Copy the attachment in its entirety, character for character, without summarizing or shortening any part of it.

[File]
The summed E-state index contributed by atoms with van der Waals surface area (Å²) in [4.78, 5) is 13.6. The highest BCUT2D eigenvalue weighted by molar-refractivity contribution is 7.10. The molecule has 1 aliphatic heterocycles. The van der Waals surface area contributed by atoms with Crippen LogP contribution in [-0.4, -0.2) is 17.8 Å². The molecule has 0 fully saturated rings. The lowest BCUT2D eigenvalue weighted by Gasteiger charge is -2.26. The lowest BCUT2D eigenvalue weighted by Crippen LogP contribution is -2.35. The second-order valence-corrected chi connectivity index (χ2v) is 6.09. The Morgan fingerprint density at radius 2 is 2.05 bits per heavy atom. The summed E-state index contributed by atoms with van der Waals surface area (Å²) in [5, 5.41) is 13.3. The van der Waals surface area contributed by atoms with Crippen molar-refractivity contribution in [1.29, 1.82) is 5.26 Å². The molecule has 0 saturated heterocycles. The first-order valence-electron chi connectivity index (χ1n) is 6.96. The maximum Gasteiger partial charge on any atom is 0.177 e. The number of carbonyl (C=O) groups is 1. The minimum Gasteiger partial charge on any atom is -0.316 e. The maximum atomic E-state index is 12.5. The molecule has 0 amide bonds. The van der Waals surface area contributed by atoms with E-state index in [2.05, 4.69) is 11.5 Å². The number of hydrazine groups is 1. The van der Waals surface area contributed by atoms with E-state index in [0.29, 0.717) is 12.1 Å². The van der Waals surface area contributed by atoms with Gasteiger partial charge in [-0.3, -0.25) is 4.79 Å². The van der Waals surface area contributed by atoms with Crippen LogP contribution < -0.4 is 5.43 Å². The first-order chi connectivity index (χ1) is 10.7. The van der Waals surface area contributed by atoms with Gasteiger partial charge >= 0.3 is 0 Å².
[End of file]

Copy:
The summed E-state index contributed by atoms with van der Waals surface area (Å²) in [4.78, 5) is 13.6. The highest BCUT2D eigenvalue weighted by molar-refractivity contribution is 7.10. The molecule has 1 aliphatic heterocycles. The van der Waals surface area contributed by atoms with Crippen LogP contribution in [-0.4, -0.2) is 17.8 Å². The molecule has 0 fully saturated rings. The lowest BCUT2D eigenvalue weighted by Gasteiger charge is -2.26. The lowest BCUT2D eigenvalue weighted by Crippen LogP contribution is -2.35. The second-order valence-corrected chi connectivity index (χ2v) is 6.09. The Morgan fingerprint density at radius 2 is 2.05 bits per heavy atom. The summed E-state index contributed by atoms with van der Waals surface area (Å²) in [5, 5.41) is 13.3. The van der Waals surface area contributed by atoms with Crippen molar-refractivity contribution in [1.29, 1.82) is 5.26 Å². The molecule has 0 saturated heterocycles. The first-order valence-electron chi connectivity index (χ1n) is 6.96. The maximum Gasteiger partial charge on any atom is 0.177 e. The number of carbonyl (C=O) groups is 1. The minimum Gasteiger partial charge on any atom is -0.316 e. The maximum atomic E-state index is 12.5. The molecule has 0 amide bonds. The van der Waals surface area contributed by atoms with E-state index in [2.05, 4.69) is 11.5 Å². The number of hydrazine groups is 1. The van der Waals surface area contributed by atoms with E-state index in [0.29, 0.717) is 12.1 Å². The van der Waals surface area contributed by atoms with Gasteiger partial charge in [-0.3, -0.25) is 4.79 Å². The van der Waals surface area contributed by atoms with Crippen LogP contribution < -0.4 is 5.43 Å². The first-order chi connectivity index (χ1) is 10.7. The van der Waals surface area contributed by atoms with Gasteiger partial charge >= 0.3 is 0 Å².